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Continuing the analysis of the Yahoo! Finance article 21 Ways Rich People Think Differenly, a condensed “interview” with Steve Siebold, author of How Rich People Think.

5. Average people long for the good old days. Rich people dream of the future.

“Self-made millionaires get rich because they’re willing to bet on themselves and project their dreams, goals and ideas into an unknown future,” Siebold writes.

“People who believe their best days are behind them rarely get rich, and often struggle with unhappiness and depression.”

Well . . . honestly, who can disagree with that?

I mean, it makes sense, right? If you’re always looking backward, you can’t move forward. If you take risks, the rewards can be commensurately better. It’s just common sense. Right?

Common sense, yes, but set up in such a way as to gloss over some fairly important details and lead the reader to a false conclusion.

To being with, Siebold presents the usual false dichotomy (which he’s been doing from the beginning, and continues to do throughout) of “Average” = looking backward vs. “Rich” = looking forward in such a way that each statement strongly implies it’s converse, but he doesn’t actually come out and say the converse statement, because doing so would immediately expose the fallacy. If he actually said the following:

1) Self-made millionaires look to the future and take risks;
2) People who look to the future and take risks are (or will be) self-made millionaires

the readers would pretty quickly figure out that he’s stating a falsehood. But by leaving statement #2 unspoken, he leaves the reader to fill in the blanks, whether they know they are doing so or not. This is two logical fallacies in one: affirming the consequent (If A then B; therefore, if B then A) and hasty generalization (this instance of A is B; therefore, all A are B).

The second statement (“People who believe their best days are behind them . . .”) is yet a third logical fallacy, cum hoc, also known as the “correlation equals causation” fallacy. He states it in such a way as to strongly imply that “not getting rich” is caused by “believing one’s best days are behind one”, when in fact the two may correlate for completely different reasons.

All of this is for the purpose of leading the reader into making a fourth logical fallacy, the sweeping generalization, in which a broad generalization (whether true or not) is applied to a case which, because of its specific circumstances, may be exempt from the generalization. Specifically, he leads the reader into thinking:

1) People who take risks and look to the future become self-made millionaires;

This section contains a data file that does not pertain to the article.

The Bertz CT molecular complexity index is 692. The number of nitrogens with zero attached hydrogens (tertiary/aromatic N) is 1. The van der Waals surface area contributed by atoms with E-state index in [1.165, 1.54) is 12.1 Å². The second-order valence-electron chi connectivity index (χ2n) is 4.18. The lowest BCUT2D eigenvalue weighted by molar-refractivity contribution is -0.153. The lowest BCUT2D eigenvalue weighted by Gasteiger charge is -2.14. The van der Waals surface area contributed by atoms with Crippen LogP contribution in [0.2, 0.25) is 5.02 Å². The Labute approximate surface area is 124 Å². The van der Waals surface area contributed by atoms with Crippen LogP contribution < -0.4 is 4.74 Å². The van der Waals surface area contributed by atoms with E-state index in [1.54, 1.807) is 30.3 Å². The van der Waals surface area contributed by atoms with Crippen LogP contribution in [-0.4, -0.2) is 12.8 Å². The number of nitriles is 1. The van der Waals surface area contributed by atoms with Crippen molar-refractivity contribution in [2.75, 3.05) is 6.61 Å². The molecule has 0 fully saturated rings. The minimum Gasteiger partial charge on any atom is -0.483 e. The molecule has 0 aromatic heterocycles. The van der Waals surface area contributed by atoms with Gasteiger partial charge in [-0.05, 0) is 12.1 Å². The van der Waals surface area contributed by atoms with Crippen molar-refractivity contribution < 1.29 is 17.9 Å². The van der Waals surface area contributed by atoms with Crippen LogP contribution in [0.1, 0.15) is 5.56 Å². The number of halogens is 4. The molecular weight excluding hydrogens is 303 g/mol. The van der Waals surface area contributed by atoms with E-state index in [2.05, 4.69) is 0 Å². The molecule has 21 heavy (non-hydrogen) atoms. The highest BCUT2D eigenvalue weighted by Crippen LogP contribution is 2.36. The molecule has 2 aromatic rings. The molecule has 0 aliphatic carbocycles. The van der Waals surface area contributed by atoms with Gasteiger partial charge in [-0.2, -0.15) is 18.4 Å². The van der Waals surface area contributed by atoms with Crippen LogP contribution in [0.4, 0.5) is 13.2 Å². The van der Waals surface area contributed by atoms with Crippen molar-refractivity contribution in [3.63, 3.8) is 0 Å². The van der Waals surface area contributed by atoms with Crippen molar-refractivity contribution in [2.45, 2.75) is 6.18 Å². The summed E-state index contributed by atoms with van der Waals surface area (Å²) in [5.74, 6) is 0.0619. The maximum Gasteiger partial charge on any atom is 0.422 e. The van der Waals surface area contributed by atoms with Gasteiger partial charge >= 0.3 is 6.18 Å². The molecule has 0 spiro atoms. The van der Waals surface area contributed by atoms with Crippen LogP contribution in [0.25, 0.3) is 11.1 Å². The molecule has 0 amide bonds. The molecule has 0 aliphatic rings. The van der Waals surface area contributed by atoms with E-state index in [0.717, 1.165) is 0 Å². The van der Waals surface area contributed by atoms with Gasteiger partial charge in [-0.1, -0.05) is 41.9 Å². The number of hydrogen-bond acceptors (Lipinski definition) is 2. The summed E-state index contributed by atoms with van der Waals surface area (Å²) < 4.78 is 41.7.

2) If I take risks and look to the future, I will become a self-made millionaire

when in fact there may be (and usually are) many other factors involved.

Now, one might argue that these “other factors” are the other “ways” that Mr. Siebold talks about in this article, and, as far as Siebold’s intent in concerned, you’d likely be right. But this particular “way” is really a microcosm of the entire article, which is a series of logical fallacies intended to lead the reader into committing fallacies of their own; specifically, “If I do all of the things Siebold says rich people do, I will become rich.” While it may be true that doing so will increase one’s overall odds at making oneself rich (because success does in fact require effort), what he doesn’t say is that it’s a matter of going from “no chance” to “a small chance”.

Tomorrow, I’ll look at more sweeping generalizations, why they may be true, and how it doesn’t really matter anyway.


Previously in this series: Prelude and Introduction | Part 1 | Part 2 | Part 3 | Part 4


( 5 comments — Leave a comment )
Sep. 11th, 2012 01:10 pm (UTC)
You'll probably be getting into this during the course of your series, but one of the biggest flaws I see in the article is that Siebold interchangeably refers to "The Rich" and "Self-Made Millionaires" as if they were the same thing, implying that ALL wealthy people earned their own fortunes. Which is simply not true, as you and I discussed earlier.
Sep. 11th, 2012 01:16 pm (UTC)
Yeah, that conflation occurs a lot, which is another example of affirming the consequent: All self-made millionaires are rich, therefore all rich people are self-made millionaires.
Sep. 11th, 2012 06:19 pm (UTC)
I commented on that in installment 1. Self-made millionaires tend to be more gracious than those who started rich and just got richer. Elizabeth Warren started out poor and made good. Mitt Romney started out rich and got richer.
Sep. 11th, 2012 06:24 pm (UTC)
And there ya go. Although that doesn't always hold. Steve Jobs started out dirt poor and turned into a ruthless rich guy. Warren Buffet started out rich, but is surprisingly egalitarian for a billionaire.
Sep. 11th, 2012 10:33 pm (UTC)
*bwah ha ha sob*

And this is why so many rich republicans want to turn the calendar back to the bad old days of no unions, only white people voting, womens' sexuality existing solely for the benefit of men, and so on?

(You knew somebody was going to say it...)
( 5 comments — Leave a comment )

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